Oh wait, Bowie died in 2016. I'm still not over it. It's a soul-crushing time to reflect on a hard-bent year that has been kind of relentless with the stressors. So here's to CBD oil and to legalization generally under Proposition 64, whose benefits kick in on Jan 1. And here's to radio station KRSA, the San Francisco–based K-Love, aka 103.3 Relax FM on the FM dial—if only to hear that guy with the deep, rich voice jump on between songs and say: Relax.
The music on KRSA is indeed relaxing and I need all the help I can get, but I mostly tune in to hear that guy say it: Relax. Alas, the station switched to a Contemporary Christian format in October. Speaking of contemporary Christianity, at least it can be said that this country didn't send a child molester to the U.S. Senate in 2017. This year, victories over the right-turned America came in small doses, and a Doug Jones victory in Alabama underscored just how low the bar is these days.
Did somebody just say, let's head to the bar?
Dialing us back to the local scene, many would head to the bar in 2017 in the North Bay. In the aftermath of the fires, social media reported that drinking heavily and doing yoga were key North Bay healing strategies, along with screaming randomly at PG&E utility poles and scouring Coffey Park for burned-out cats and dogs.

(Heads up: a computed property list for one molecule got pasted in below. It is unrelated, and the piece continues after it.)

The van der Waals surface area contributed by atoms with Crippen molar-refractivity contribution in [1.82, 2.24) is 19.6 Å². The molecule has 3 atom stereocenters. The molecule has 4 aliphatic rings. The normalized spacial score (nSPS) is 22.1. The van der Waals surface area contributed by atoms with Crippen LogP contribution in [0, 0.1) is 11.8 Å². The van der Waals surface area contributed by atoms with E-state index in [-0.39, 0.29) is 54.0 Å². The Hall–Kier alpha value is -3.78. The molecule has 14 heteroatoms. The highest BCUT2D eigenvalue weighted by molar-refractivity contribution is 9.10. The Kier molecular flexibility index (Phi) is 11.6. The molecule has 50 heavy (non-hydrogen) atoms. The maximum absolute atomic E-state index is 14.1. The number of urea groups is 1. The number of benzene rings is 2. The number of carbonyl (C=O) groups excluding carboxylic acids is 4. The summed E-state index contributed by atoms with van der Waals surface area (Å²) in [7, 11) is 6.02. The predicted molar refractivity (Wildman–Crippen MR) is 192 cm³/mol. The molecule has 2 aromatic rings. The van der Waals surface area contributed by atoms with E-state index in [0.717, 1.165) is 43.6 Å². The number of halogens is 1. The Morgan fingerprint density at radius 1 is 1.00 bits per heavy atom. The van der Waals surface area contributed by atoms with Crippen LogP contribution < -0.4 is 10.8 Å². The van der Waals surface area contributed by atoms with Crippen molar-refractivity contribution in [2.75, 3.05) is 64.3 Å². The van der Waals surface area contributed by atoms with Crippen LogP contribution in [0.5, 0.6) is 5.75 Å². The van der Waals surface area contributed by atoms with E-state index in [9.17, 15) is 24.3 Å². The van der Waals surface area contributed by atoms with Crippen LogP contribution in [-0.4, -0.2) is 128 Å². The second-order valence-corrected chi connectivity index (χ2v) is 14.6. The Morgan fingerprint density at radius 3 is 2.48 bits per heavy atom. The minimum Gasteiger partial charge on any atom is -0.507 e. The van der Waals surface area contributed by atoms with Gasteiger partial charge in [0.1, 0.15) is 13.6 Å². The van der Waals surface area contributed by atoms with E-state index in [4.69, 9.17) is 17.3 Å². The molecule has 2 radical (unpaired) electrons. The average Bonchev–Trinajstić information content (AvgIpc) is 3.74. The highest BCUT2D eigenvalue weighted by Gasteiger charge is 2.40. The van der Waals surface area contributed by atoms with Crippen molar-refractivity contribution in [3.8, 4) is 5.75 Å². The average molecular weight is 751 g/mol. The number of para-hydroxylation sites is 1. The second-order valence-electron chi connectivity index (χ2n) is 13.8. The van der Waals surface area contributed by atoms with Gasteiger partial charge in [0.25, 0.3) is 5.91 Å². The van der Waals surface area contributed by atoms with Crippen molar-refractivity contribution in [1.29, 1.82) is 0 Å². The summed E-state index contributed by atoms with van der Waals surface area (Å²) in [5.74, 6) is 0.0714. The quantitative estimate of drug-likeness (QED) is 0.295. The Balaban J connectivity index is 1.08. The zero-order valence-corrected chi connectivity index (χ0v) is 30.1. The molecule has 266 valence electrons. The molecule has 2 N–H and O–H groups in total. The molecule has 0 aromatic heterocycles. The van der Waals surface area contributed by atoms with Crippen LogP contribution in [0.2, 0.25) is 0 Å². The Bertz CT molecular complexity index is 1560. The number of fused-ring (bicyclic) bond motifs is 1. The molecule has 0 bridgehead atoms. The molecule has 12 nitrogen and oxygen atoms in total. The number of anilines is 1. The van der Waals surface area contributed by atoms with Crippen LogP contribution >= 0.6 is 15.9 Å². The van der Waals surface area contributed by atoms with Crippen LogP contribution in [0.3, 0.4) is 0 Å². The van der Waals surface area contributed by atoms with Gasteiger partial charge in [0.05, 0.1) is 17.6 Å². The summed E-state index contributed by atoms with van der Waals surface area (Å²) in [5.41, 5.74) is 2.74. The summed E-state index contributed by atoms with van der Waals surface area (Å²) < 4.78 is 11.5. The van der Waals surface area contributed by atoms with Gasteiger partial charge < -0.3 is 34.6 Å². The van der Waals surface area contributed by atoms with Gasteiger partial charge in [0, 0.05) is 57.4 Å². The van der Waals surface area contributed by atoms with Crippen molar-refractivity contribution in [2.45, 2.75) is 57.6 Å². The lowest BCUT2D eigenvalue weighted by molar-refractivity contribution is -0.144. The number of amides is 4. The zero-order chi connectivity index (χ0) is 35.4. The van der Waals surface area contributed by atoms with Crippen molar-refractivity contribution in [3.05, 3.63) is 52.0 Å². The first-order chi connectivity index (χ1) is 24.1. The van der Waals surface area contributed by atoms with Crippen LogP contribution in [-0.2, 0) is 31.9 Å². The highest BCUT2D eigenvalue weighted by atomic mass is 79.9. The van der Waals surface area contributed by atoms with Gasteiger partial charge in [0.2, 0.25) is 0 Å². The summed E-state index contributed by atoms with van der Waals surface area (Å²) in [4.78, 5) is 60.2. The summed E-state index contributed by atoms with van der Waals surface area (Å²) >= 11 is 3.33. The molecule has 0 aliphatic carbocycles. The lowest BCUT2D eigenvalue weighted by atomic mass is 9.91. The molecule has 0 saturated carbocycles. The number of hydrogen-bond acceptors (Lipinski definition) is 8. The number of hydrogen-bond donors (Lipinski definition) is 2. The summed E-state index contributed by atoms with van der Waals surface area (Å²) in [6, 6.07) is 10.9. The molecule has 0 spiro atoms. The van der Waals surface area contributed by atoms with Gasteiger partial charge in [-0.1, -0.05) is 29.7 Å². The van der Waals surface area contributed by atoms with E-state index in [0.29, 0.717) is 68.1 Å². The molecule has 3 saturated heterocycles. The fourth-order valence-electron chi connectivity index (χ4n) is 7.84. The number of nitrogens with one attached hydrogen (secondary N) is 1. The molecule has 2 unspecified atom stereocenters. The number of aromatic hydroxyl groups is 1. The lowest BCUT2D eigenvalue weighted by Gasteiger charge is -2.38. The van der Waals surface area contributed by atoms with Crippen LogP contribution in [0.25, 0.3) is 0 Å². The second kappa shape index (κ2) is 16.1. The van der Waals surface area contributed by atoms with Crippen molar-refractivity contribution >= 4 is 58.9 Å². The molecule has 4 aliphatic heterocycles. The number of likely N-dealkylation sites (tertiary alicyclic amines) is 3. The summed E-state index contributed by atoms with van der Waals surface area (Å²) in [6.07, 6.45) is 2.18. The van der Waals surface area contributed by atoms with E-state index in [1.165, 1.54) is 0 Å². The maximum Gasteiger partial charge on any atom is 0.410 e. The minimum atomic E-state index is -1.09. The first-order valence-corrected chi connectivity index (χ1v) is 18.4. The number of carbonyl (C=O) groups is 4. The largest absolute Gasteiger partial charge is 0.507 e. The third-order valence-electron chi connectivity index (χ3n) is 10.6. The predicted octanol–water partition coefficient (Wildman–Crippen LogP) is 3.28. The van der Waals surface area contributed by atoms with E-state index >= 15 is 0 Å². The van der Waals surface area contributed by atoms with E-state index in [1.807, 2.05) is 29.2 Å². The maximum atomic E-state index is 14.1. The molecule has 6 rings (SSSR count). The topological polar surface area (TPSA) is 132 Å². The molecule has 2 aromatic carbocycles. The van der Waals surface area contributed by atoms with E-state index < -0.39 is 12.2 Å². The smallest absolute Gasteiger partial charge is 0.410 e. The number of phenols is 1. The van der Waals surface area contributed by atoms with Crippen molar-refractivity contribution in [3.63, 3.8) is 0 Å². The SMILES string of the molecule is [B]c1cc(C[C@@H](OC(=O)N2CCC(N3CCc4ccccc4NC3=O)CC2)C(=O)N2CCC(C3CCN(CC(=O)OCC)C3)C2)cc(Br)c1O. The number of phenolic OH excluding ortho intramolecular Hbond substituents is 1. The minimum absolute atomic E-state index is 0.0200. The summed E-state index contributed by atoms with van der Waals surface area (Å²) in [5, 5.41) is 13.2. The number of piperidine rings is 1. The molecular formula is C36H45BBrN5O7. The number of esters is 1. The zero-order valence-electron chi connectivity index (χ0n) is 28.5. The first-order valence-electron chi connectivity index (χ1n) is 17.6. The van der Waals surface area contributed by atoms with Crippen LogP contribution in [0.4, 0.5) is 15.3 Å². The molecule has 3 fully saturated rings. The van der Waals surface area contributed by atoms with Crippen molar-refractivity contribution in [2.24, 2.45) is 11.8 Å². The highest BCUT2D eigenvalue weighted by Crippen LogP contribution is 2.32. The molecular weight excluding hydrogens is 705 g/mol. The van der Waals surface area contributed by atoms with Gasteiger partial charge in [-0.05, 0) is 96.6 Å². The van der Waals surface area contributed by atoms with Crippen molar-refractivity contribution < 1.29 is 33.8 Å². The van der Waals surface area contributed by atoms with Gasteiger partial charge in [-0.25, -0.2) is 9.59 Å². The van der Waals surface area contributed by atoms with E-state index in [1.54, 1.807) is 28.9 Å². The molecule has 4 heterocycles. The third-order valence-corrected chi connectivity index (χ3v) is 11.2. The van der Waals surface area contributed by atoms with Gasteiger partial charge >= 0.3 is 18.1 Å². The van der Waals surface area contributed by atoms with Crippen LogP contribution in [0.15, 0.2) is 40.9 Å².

After the fires, the good people of Marin County took in thousands of refugees, who decamped in far-flung locales including Lawson's Landing at Dillon Beach to hidden glamping spots on the coyote-strewn mesas of West Marin. Less heart-warming to behold was how a robust if controversial anti-homelessness campaign in Santa Rosa started to look more anti-homeless than anything else after numerous and ongoing raids of sites around the city.
As 2017 draws to a close, the indicators call for a recession within two years and the pressure is growing in the North Bay to deal with its chronic absence of affordable housing. An already tight real estate market felt the hurt badly with the destruction of 6,000 homes around the region—and average home prices spiked by $100,000 on average a month after the fires. At the end of 2017, the median price for a home in Marin is closing in on $1.3 million; in Sonoma County, it's half that at $680,000. Check in on those numbers this time next year.